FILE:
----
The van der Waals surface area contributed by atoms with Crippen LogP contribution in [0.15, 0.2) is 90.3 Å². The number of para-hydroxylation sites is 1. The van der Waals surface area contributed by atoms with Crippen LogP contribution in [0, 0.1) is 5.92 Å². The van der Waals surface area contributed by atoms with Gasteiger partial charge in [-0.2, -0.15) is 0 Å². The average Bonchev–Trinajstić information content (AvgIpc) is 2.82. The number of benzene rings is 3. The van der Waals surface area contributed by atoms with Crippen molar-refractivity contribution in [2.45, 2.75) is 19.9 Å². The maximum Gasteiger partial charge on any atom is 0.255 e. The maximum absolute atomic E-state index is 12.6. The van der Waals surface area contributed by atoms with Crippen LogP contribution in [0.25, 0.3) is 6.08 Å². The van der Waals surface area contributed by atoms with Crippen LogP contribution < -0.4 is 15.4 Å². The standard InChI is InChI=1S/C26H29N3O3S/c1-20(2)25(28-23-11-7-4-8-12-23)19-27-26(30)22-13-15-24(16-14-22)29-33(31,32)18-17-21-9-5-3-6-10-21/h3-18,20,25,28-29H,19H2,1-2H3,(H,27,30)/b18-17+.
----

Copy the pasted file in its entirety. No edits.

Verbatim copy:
The van der Waals surface area contributed by atoms with Crippen LogP contribution in [0.15, 0.2) is 90.3 Å². The number of para-hydroxylation sites is 1. The van der Waals surface area contributed by atoms with Crippen LogP contribution in [0, 0.1) is 5.92 Å². The van der Waals surface area contributed by atoms with Gasteiger partial charge in [-0.2, -0.15) is 0 Å². The average Bonchev–Trinajstić information content (AvgIpc) is 2.82. The number of benzene rings is 3. The van der Waals surface area contributed by atoms with Crippen molar-refractivity contribution in [2.45, 2.75) is 19.9 Å². The maximum Gasteiger partial charge on any atom is 0.255 e. The maximum absolute atomic E-state index is 12.6. The van der Waals surface area contributed by atoms with Crippen LogP contribution in [0.25, 0.3) is 6.08 Å². The van der Waals surface area contributed by atoms with Crippen LogP contribution < -0.4 is 15.4 Å². The standard InChI is InChI=1S/C26H29N3O3S/c1-20(2)25(28-23-11-7-4-8-12-23)19-27-26(30)22-13-15-24(16-14-22)29-33(31,32)18-17-21-9-5-3-6-10-21/h3-18,20,25,28-29H,19H2,1-2H3,(H,27,30)/b18-17+.